Using images on the University websites
How to choose and use imagery to support content on your University websites.
When to use images
You only need to use an image if it directly relates to the content that you are producing and if it helps communicate your message more effectively.
Within your content you can commission new images or use images that exist in University repositories. Remember to only use images you have permission for.
Try and use photography rather than illustrations as this gives context and life to the written content. For objects or content that cant be photographed an illustration is fine in the right context.
You can use diagrams to explain concepts visually and charts to help explain data.
You should not use logos to enhance a piece of content or promote an event. You should use an image that illustrates the topic or event.
Finding the right image
Images should not only convey the context of the writing but also show different aspects of the University. The image should be interesting and engaging. make the user look twice and be interested in the content the image is within or relative to.
You should choose action and communication over staged scenes fake scenes.
The ‘rule of thirds’ – Link to rule of thirds definition & examples
When choosing imagery follow the rule of thirds as an image that is centrally placed do not look as good as where the image is set to the left or right.
Student and staff in the University learning environment
Make sure you promote a relaxed and inviting learning experience for the students and family. Use photographs from a student view with natural lighting and engaged expressions.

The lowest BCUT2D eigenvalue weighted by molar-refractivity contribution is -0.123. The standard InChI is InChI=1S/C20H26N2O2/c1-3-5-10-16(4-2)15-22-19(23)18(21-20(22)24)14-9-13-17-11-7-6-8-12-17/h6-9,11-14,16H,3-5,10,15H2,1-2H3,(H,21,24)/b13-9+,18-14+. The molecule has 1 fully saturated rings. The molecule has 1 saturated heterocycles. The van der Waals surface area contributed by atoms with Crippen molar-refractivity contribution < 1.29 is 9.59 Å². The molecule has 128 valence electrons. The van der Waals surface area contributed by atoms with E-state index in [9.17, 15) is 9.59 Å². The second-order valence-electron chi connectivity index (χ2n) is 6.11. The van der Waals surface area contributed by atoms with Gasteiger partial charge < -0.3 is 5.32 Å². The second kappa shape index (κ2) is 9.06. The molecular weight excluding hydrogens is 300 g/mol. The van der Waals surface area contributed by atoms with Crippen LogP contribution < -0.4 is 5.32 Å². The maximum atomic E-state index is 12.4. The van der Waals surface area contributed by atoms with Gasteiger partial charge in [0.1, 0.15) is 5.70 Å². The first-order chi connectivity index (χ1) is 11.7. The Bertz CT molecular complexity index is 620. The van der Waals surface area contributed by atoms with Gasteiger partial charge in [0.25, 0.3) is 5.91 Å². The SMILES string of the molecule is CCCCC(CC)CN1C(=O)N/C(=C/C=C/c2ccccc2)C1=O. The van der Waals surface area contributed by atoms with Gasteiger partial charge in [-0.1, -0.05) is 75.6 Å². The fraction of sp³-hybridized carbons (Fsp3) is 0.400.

Staff profile photos
Make sure the member of staff is facing camera and try to make the background of the photograph be of a working environment.
Optimise the images for use on the web at 72dpi (dots per inch)
Use only these formats for images on University websites
JPEG – Photographs.
PNG/GIF – illustrations, screen shots.
SVG – icons, logos. (MORE FOR WEBTEAM USE, ASK IF REQUIRED email@example.com)
Image look and feel
Do not stretch an image to fit a section or page this will distort the image.
Do not use blurred or pixellated images. Resizing an image especially increasing in size can make images blurred and pixelated.
Naming images, accreditation and alt text
Make sure you name the file with a meaningful name. For example city-campus-students-walking.jpg. Use dashes and make sure file name does not have any spaces.
Remember to add accreditation where it is required. (e.g. Image from BBC News, Image by Bob Snow)
Add alternative text to the image where ever you can so that the images are accessible for screen readers and if a users internet connection is slow it will display the alt text of the image.
If you are unclear on anything or need any help with imagery come to our drop in sessions on a wednesday afternoon between 1:30pm and 3:00pm. Please contact the Web Team before attending so we can schedule this in.
T: 0191 515 2424